Most study patients had early onset ARPKD disease reflected by age at initial diagnosis. Five were diagnosed prenatally, 24 before their first year of life and 11 during childhood. These early-onset phenotypes are in agreement with that reported from other studies [22]. Clinical analysis of our ARPKD patients showed that the frequently associated morbidities were also common in our patients including systemic hypertension, congenital hepatic fibrosis, splenomegaly, pulmonary hypoplasia and CKD. 15% of studied patients died during the perinatal or neonatal period due to respiratory deficiency, which is similar to the death rate during the first year of life reported by Bergmann [22]. It is estimated that 30–50% of ARPKD patients die shortly after birth due to respiratory failure, whereas kidney failure is a rare cause of neonatal death [24]. With the advancement in renal replacement therapy modalities, the survival rate of neonates and children with ARPKD is improved. In our patients, 12 (30%) developed ESKD by median age of 13 years and hence required either renal replacement therapy (n = 8) or kidney transplantation (n = 4) (Table 2).

As the PKHD1 is a large gene and in order to identify the causative mutations in our ARPKD patients, we had previously applied targeted NGS gene panel for 18 unrelated patients (Table 2) [12]. Four missense mutations in PKHD1 were identified as genetic causes of ARPKD in this cohort, with the mutations identified within exons 3, 6, 32 and 58. Therefore, we proceeded with a targeted exon PCR diagnostics approach with Sanger sequencing of these exons alone for the molecular diagnosis of other ARPKD patients (n = 20) from 14 different families. In total, 30 out of 32 suspected ARPKD families were solved with biallelic changes in PKHD1, achieving a diagnostic rate of 94%, hence providing cost effective targeted PCR analysis of these specific alleles as a convenient diagnostic tool. Failure to detect mutations in two unrelated probands using the Sanger screening approach alone may be explained by the heterogeneity of the ARPKD disease where mutations may lay in other exons or indeed in other recessive cystogenes that phenocopy ARPKD. None of the unsolved patients had have family history of kidney disease, therefore mutations in autosomal recessive genes that lead to ARPKD-like phenotypes such as the DZIP1L [8] or even in dominant cystic kidney disease genes such as HNF1B, PKD1 and PKD2 that often occur de novo are possible [25]. Whole exome sequencing approaches that would allow inclusion of genes such as DZIP1L are the suggested option for these unsolved patients. With the current improvements of high throughput sequencing of different renal ciliopathy genes, it is anticipated that the majority of patients with cystic kidney disease phenotypes can receive a precise molecular genetic diagnosis.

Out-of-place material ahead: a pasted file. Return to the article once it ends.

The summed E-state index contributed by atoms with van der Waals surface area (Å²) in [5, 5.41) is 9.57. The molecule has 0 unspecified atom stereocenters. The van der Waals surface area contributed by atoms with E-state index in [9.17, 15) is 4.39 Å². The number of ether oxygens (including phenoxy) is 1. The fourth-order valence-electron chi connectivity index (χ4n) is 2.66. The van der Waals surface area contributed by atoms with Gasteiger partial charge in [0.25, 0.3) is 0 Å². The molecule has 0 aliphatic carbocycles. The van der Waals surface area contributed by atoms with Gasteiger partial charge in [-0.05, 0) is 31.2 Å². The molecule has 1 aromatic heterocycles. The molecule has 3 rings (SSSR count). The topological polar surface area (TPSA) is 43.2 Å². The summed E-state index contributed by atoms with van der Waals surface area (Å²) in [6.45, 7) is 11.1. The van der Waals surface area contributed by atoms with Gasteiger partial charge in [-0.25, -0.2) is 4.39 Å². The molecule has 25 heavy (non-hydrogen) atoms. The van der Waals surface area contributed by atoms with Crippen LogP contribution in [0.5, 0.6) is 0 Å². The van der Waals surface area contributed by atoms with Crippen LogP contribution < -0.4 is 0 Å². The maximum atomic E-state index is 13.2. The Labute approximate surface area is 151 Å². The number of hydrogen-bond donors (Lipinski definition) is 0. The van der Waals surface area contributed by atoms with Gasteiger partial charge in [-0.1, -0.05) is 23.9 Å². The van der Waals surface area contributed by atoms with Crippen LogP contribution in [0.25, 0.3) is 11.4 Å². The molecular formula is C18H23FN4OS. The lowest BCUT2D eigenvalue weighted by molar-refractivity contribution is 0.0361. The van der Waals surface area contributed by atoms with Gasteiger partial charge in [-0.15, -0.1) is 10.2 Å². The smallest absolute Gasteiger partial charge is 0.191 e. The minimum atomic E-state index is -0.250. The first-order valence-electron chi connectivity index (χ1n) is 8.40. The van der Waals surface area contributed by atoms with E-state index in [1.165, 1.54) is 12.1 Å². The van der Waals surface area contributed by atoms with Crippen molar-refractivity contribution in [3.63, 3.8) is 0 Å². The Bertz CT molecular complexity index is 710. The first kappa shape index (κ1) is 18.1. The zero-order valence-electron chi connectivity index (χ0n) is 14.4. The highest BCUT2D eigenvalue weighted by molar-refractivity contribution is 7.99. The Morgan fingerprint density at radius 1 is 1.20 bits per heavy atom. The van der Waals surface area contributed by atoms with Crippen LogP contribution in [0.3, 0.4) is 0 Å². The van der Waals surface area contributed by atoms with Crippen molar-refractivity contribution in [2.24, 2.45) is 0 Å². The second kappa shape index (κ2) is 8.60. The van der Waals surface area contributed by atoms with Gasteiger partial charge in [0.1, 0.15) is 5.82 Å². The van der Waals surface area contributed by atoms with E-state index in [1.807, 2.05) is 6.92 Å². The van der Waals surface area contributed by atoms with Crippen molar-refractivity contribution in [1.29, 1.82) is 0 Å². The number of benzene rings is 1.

To date, 748 unique PKHD1 variants have been recorded in the Human ARPKD/PKHD1 Mutation Database ( Approximately 45% of these variants are missense alterations resulting in substitution of conserved amino acids, which usually leads to partial or complete dysfunction of fibrocystin. All of the PKHD1 variants in this study are missense alterations of highly conserved amino acids. Although three of these variants are reported in the ARPKD / PKHD1 Mutation Database, p. (Thr36Met) is the most persistent mutation found in PKHD1 in ARPKD patients to date. Structurally, fibrocystin is an integral membrane protein consisting of a large amino terminal extracellular domain (about 3860 aa) containing various glycosylation sites, a single transmembrane segment and a short cytoplasmic C-terminal tail (about 195 aa) comprising four potential protein kinase A phosphorylation sites [3] (Supplementary Figure S2B). The localization of fibrocystin to primary cilia and its integral structure predicted a sensory role at which fibrocystin acts as receptor transducing the extracellular information into the cell through stimulation of signal cascades, thus controlling cell-cell adhesion and proliferation [3]. The 4 missense variants identified in this study are located in exons encoding the extracellular domain (Supplementary Figure S2C) and are either very rare or not observed in the reference databases of healthy controls (including ExAC, gnomAD, 1000G project (Table 3)).